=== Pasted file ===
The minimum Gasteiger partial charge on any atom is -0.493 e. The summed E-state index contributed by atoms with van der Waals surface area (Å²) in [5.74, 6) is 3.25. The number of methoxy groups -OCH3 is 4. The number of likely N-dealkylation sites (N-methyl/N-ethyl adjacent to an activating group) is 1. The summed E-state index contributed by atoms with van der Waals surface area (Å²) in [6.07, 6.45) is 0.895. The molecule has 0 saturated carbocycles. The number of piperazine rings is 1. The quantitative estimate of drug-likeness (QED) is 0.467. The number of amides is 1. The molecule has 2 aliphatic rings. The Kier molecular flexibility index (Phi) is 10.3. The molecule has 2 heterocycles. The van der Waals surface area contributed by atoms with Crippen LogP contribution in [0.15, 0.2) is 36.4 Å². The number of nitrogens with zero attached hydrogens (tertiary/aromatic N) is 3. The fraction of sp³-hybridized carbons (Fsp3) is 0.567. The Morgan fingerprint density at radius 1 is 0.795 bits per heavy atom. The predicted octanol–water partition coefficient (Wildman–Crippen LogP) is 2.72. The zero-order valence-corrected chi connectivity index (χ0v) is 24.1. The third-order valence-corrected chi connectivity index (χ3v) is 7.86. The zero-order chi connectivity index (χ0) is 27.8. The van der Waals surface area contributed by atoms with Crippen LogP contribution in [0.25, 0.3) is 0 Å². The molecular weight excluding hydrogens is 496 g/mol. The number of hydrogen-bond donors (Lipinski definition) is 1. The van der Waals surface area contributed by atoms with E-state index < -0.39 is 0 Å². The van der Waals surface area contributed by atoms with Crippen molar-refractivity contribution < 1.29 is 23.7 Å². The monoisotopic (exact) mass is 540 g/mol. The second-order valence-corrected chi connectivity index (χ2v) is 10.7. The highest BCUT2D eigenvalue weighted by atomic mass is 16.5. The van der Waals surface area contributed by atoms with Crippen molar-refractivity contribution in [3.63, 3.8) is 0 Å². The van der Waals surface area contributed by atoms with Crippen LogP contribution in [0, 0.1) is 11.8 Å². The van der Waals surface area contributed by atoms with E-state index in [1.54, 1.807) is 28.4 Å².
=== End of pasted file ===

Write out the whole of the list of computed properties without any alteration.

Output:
The minimum Gasteiger partial charge on any atom is -0.493 e. The summed E-state index contributed by atoms with van der Waals surface area (Å²) in [5.74, 6) is 3.25. The number of methoxy groups -OCH3 is 4. The number of likely N-dealkylation sites (N-methyl/N-ethyl adjacent to an activating group) is 1. The summed E-state index contributed by atoms with van der Waals surface area (Å²) in [6.07, 6.45) is 0.895. The molecule has 0 saturated carbocycles. The number of piperazine rings is 1. The quantitative estimate of drug-likeness (QED) is 0.467. The number of amides is 1. The molecule has 2 aliphatic rings. The Kier molecular flexibility index (Phi) is 10.3. The molecule has 2 heterocycles. The van der Waals surface area contributed by atoms with Crippen LogP contribution in [0.15, 0.2) is 36.4 Å². The number of nitrogens with zero attached hydrogens (tertiary/aromatic N) is 3. The fraction of sp³-hybridized carbons (Fsp3) is 0.567. The Morgan fingerprint density at radius 1 is 0.795 bits per heavy atom. The predicted octanol–water partition coefficient (Wildman–Crippen LogP) is 2.72. The zero-order valence-corrected chi connectivity index (χ0v) is 24.1. The third-order valence-corrected chi connectivity index (χ3v) is 7.86. The zero-order chi connectivity index (χ0) is 27.8. The van der Waals surface area contributed by atoms with Crippen LogP contribution in [0.25, 0.3) is 0 Å². The molecular weight excluding hydrogens is 496 g/mol. The number of hydrogen-bond donors (Lipinski definition) is 1. The van der Waals surface area contributed by atoms with E-state index < -0.39 is 0 Å². The van der Waals surface area contributed by atoms with Crippen molar-refractivity contribution < 1.29 is 23.7 Å². The monoisotopic (exact) mass is 540 g/mol. The second-order valence-corrected chi connectivity index (χ2v) is 10.7. The highest BCUT2D eigenvalue weighted by atomic mass is 16.5. The van der Waals surface area contributed by atoms with Crippen molar-refractivity contribution in [3.63, 3.8) is 0 Å². The van der Waals surface area contributed by atoms with Crippen LogP contribution in [0, 0.1) is 11.8 Å². The van der Waals surface area contributed by atoms with E-state index in [1.54, 1.807) is 28.4 Å².